Coronavirus Second vaccinations: The possible side effects of the Pfizer and AstraZeneca Covid vaccines explained

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As with most vaccinations, some people have reported experiencing side effects after their jabs. This is normal, and these side effects normally disappear within 48 hours

The Government is accelerating the roll-out of the second dose of the Covid vaccine to combat the spread of the Indian variant (Delta).

All over-40s can now move their second appointments forward by four weeks, so there is a gap of eight weeks rather than 12 between jabs.

Almost 58 per cent of adults are now fully vaccinated in the UK. The Government has said that by delaying the end of lockdown restrictions by four weeks, an additional 10 million people will be able to receive their second dose.

As with most vaccinations, some people have reported experiencing side effects after their jabs. This is very normal, and these side effects normally disappear within 48 hours.

The side effects of the second dose can also be slightly different to the first. Here’s what we know for both the Pfizer/BioNTech and Oxford/AstraZeneca vaccines.

Pfizer second dose side-effects

For the Pfizer vaccine, side effects tend to be stronger after the second dose. The types of side effects are the same and should still only last a day or two.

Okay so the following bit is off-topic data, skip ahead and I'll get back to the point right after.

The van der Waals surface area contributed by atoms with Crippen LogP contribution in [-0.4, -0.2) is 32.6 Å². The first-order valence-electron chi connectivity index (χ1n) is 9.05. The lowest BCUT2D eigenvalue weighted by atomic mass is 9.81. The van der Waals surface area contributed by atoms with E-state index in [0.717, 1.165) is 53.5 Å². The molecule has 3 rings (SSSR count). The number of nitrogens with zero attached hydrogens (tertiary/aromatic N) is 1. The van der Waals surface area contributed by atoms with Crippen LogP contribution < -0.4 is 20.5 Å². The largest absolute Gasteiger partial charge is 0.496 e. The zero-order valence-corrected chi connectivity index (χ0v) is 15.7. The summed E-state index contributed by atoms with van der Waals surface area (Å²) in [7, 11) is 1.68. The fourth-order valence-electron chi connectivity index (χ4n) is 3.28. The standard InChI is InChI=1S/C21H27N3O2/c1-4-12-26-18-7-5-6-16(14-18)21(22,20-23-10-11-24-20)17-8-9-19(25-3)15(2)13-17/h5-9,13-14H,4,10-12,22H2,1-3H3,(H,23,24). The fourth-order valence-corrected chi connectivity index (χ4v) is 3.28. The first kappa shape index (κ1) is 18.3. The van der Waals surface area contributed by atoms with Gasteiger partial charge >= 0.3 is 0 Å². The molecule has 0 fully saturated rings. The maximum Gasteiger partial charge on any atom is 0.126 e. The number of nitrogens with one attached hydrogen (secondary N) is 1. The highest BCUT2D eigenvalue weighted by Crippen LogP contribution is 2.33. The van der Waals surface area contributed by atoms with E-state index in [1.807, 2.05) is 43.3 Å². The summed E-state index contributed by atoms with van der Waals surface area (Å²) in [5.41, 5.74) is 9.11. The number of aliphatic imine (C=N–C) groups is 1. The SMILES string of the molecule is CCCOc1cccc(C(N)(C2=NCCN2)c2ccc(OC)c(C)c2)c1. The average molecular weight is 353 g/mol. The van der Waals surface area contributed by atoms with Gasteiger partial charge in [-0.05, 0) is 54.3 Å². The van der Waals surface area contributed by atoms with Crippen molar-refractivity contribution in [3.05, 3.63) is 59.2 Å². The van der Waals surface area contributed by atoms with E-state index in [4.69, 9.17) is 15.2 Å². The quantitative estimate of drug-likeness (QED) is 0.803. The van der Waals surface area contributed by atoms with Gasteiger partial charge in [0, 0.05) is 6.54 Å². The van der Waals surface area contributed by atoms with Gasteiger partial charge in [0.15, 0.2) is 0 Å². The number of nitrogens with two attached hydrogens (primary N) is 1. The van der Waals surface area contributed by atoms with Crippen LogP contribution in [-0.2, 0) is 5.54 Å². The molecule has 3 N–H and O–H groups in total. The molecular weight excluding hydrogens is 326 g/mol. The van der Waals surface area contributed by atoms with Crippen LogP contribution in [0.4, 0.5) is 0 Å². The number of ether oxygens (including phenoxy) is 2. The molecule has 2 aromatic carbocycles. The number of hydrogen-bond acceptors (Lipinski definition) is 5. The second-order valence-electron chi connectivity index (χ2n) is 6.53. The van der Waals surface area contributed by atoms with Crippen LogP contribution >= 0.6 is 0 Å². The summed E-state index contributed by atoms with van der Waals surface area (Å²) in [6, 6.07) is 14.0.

The side effects are:

Tiredness
Headache
Muscle pain
Chills
Fever
Nausea
Pain, redness and/or swelling at the site of injection
AstraZeneca second dose side effects

For the AstraZeneca vaccine, side effects tend to be stronger after the second dose. The types of side effects are the same and should still only last a day or two.

The side effects are:

Tiredness
Headache
Muscle pain
Chills
Fever
Nausea

Pain, redness and/or swelling at the site of injection
There have also been reports of rare blood clots affecting people who have had the AstraZeneca vaccine.

The cause of this is not clear, and has only been affecting a very small number of people.

Symptoms of these clots include:

A new severe headache which is not helped by usual painkillers, or is getting worse
A headache which seems worse when lying down or bending over
An unusual headache that may be accompanied by blurred vision, nausea and vomiting, difficulty with speech, weakness, drowsiness or seizures

New unexplained pinprick bruising or bleeding, shortness of breath, chest pain, leg swelling or persistent abdominal pain

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